November 17, 2015

The Humerous Tricks and Conceits

of Prince Roberts malignant she-monkey, discovered to the world before her marriage. Also the manner of her marriage to a cavaleer and how within three dayes space, she called him cuckold to his face, London 1643

One of those anti-royalist pamphlets referring to Prince Rupert’s selection of pets. His poodle Boye was also the subject of some derision but here is his monkey, presumably about the blow smoke cheekily in the face of her cuckolded husband.

She is wearing a hood tied beneath her chin, a short petticoat effort hiding her simian modesty (this is not standard 1640s fashion as far as I can tell) and a shoulder belt for her sword. The cavalier is wearing a long buttoned coat with turn back sleeves over a short doublet and tapered breeches. His linen band is smart with a modest lace edge and his riding boots (spot the spurs) are folded in the common style to show off his boot hose.


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November 16, 2015

Dorothy Bonham

And an unknown boy, painted by an unknown artist around 1638-41. Dorothy, or more correctly Dame Dorothy may or may not have been Lady in Waiting to Elizabeth I in her youth and was also rumoured to have played a part in foiling the Gunpowder Plot, though later investigation revealed that her part was choosing the story as the subject of a tapestry that she made after the event! Dorothy died in 1641 apparently from being pricked by an infected needle (though this may have been fabricated too to attract visitors to the Hall) shortly after this portrait was completed. A popular story has her body walled up and her ghost walking the corridors of Ightham Mote. Sadly also not true, the grand Dame was safely interred in the local churchyard, but why let the facts get in the way of a cracking story?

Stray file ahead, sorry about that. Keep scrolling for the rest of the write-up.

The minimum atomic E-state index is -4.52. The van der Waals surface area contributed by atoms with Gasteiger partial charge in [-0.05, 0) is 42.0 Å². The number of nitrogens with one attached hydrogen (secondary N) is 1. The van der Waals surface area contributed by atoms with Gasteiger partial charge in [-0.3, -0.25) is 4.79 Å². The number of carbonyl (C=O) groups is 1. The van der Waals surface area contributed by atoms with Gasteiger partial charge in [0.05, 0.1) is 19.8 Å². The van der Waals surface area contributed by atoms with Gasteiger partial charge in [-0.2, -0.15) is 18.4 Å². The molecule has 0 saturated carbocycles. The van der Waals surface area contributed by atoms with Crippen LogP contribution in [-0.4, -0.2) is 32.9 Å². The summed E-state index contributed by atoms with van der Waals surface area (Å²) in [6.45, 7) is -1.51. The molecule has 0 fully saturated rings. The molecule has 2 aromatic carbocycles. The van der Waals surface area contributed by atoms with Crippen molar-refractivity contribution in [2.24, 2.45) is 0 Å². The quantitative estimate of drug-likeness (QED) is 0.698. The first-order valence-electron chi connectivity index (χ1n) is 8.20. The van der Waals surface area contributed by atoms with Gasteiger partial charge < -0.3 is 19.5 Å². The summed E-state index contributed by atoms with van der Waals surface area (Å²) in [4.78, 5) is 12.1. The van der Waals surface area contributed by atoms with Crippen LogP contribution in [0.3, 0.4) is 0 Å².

Anyway, this picture caught my eye because Dorothy is not dressed in the latest fashion unlike the rather sad little boy in pink stood next to her. She is wearing a black petticoat and bodice over which she seems to have a red partlet or (perhaps a sleeveless waistcoat) covering her body and a large starched ruff around her neck. She’s keeping her head warm with a black hood and possibly a lace coif underneath. The boy is in a fashionable pink suit; matching doublet (slashed sleeves to show his shirt), breeches (trimmed with ribbon) and short cloak with a laced linen falling band and cuffs with matching ribbons on his shoes and pink hose.

Dorothy Bonham

Dorothy was some looker, forty years earlier. Both paintings are at Ightham Mote House  in Kent.

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October 5, 2015

Richard Pierce

The royalist mayor of Devizes who kept the Swan in the town was painted by an unnamed artist in 1643 He’s wearing a tall crowned felt hat and what looks like (from the cuffs) a brown coat over a black doublet. On top of the whole layered ensemble is a paler brown cloak and a neat linen falling band. The portrait is in the Wiltshire Museum collection